Wooden Sign

Introduction: Wooden Sign

About: I record and mix at a home studio called "the Arkwright Loft". I've linked to the YouTube channel below. Don't be afraid to check it out!

This is how I made a wooden "Customer Parking" sign.

For the woodwork, you'll need:

a plank that fits your sign contents

a pin router table (or a handheld)

a straight chisel a little smaller than the width of the recesses that make up your letters

and a table saw.

You'll also need black enamel paint and a little detailing paint brush

For the layout of your content, you'll need:

grid paper, a ruler, and a pencil

(optional) a photocopy machine

Step 1: Prepare Your Contents

I used a one inch grid to map out my contents because I found that it was a good scale for my letters and my intentions. You can use whatever size you feel suits your project, however.

Once I had drawn the first sheet of grid, I made two photocopies because the sign was going to need to be two feet long, with margins around an inch.

Generally, my letters were three inches tall and two inches wide, with a quarter-inch space between the letters. I used a ruler to measure out the spacing between letters and to draw straight lines. You can also eyeball it if you want. You can get a feel for spacing and such on your own layout as you go along, which worked for me.

Step 2: Transfer the Design to the Wood

I just used a permanent marker and held the tip on corners of grid and let the bleed through create dots on the wood (you can see what I mean in the photos). I then went back through and connected the dots on the wood with that same marker. To me, this seems to be the best way to get solid lines on the wood. I'm not so sure that copy paper would leave the best of marks. You can experiment if you want, however.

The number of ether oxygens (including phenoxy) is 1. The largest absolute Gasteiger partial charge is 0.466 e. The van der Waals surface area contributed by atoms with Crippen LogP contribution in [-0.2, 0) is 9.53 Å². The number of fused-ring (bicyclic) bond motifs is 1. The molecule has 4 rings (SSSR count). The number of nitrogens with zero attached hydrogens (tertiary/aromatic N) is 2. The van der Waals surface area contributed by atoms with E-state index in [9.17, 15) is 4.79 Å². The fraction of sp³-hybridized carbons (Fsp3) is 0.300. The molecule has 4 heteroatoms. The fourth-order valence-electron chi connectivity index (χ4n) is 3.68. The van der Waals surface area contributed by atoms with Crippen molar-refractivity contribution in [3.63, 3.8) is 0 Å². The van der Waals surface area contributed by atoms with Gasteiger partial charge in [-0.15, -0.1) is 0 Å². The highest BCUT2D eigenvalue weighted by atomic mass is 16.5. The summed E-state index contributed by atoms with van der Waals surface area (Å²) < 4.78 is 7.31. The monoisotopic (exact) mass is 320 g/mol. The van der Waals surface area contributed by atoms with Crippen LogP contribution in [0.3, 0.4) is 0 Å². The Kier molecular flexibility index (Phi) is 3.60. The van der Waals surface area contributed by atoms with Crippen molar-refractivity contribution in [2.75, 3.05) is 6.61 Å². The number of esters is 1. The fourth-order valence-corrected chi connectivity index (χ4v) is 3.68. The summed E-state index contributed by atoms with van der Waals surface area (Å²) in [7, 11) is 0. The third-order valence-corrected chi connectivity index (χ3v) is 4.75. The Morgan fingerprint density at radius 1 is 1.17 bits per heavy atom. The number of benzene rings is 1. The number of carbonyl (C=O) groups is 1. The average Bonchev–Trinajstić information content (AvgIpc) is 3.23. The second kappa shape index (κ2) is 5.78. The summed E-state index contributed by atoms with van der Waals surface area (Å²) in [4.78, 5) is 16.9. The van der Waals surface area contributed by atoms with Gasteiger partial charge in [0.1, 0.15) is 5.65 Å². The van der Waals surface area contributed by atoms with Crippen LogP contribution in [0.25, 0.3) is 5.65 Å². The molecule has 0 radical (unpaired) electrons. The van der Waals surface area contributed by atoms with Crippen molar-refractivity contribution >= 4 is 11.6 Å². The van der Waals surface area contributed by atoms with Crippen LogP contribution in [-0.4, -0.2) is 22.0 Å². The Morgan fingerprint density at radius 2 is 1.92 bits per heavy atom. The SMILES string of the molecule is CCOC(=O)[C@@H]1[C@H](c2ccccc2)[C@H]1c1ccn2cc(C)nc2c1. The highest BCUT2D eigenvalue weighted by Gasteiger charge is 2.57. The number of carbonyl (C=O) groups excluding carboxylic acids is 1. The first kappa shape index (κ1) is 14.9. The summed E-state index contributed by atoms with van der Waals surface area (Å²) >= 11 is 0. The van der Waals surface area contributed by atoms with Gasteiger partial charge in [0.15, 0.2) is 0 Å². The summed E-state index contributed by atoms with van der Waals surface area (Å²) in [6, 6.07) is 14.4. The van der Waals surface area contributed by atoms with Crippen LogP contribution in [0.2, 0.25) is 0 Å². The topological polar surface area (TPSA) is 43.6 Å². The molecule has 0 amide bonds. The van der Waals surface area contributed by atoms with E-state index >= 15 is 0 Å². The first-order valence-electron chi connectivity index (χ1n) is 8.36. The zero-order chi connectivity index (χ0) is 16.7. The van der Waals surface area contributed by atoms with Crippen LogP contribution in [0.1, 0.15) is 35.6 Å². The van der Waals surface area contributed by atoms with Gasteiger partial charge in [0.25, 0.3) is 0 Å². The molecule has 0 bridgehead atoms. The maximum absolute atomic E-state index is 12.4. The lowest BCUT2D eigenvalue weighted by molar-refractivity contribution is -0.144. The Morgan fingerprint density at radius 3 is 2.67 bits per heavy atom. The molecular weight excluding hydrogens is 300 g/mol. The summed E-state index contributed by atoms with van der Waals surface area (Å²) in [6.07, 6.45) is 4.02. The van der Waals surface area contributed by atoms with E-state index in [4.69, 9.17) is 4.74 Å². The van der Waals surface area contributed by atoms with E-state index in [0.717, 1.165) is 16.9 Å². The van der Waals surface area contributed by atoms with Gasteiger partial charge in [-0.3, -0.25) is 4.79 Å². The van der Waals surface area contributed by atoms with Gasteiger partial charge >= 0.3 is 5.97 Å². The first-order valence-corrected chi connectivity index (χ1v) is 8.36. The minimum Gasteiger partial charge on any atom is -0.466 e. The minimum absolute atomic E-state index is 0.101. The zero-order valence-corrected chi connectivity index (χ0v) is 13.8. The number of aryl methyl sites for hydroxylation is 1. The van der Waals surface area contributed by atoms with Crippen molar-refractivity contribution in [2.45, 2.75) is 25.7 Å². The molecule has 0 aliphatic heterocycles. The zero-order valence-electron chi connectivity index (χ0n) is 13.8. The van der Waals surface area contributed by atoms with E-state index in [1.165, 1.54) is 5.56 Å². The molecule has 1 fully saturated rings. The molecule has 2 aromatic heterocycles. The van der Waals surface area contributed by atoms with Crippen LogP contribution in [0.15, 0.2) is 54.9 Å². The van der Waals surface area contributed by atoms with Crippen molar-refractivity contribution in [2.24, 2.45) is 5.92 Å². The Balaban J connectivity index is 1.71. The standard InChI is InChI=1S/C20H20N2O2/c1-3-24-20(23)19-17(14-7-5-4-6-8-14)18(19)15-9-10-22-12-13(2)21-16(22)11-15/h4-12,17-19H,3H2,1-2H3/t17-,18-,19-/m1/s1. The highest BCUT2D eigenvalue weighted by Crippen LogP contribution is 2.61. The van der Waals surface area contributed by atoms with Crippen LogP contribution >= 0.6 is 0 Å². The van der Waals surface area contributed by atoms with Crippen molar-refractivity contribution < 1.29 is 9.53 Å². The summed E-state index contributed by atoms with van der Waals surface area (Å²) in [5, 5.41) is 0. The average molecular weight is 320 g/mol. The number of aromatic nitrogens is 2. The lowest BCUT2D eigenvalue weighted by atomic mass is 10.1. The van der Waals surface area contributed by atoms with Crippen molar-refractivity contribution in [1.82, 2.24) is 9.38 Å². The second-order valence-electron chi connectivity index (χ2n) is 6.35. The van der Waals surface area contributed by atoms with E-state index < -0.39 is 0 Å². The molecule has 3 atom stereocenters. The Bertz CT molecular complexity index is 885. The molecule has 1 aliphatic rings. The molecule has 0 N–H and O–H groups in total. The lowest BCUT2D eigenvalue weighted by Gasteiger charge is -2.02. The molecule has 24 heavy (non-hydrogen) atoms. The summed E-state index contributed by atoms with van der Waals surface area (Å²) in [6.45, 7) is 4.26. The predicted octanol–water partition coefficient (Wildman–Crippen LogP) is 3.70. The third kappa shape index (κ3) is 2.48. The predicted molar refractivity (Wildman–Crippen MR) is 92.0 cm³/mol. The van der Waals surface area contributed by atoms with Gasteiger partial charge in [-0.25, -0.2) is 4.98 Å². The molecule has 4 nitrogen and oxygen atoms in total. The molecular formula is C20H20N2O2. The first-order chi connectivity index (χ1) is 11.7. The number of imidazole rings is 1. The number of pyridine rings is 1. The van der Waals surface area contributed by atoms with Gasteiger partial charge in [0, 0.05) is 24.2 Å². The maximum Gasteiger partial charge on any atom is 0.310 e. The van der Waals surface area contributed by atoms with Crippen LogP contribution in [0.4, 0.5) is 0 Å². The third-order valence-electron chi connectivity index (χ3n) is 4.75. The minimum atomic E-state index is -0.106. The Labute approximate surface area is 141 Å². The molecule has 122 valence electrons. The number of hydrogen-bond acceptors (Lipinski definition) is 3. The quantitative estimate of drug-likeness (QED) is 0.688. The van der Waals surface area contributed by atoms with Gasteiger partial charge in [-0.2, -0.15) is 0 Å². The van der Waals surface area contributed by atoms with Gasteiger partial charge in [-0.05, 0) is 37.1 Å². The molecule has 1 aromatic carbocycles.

The only problem that I encountered with this method is that, at the seam of the two sheets of grid, the double layer of paper prevented me from letting the dots bleed through. When I did the "O" and the "K", I had to just free-hand it as accurately as possible.

Since the lines are just guidelines for routing, your letters won't end up exactly like they're drawn anyways.

Step 3: Routing and Touching Up

I had access to a pin router when I made this sign, so routing was no hassle. However, if you don't have access to a pin router, you can use a regular router; it'll just be harder. The pin router was easier because on the pin router, you move the board while the cutter remains stationary (except for depth).

In order to keep the cutter from taking off easily and cutting outside the boundaries, I came into the wood first at about an eighth inch for every letter. I then went back in another quarter inch or so deeper. I just eyeballed it because the board was warped and cut deeper on the left side (Home Depot lumber). This probably shouldn't change if you use a handheld router.

When I was done with the routing, I went back through with the chisel and touched up the perpendicular walls that were often a little screwed up. I also tried to clean up any circular marks that the spinning cutter left (such as the ones in the photo).

Step 4: Sanding, Painting, and Finishing

I used an orbital sander to get off all of the ink, and to sand off marks on the surface from the planer.

Another problem I encountered with the use of the permanent marker was the ink removal. Copy paper probably is better.

For the finishing, I just used black enamel in the letters, and two layers of a Minwax Pine stain.

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    2 Discussions


    5 years ago on Introduction

    This looks great! I love custom made signs. Thanks for sharing and welcome to the community!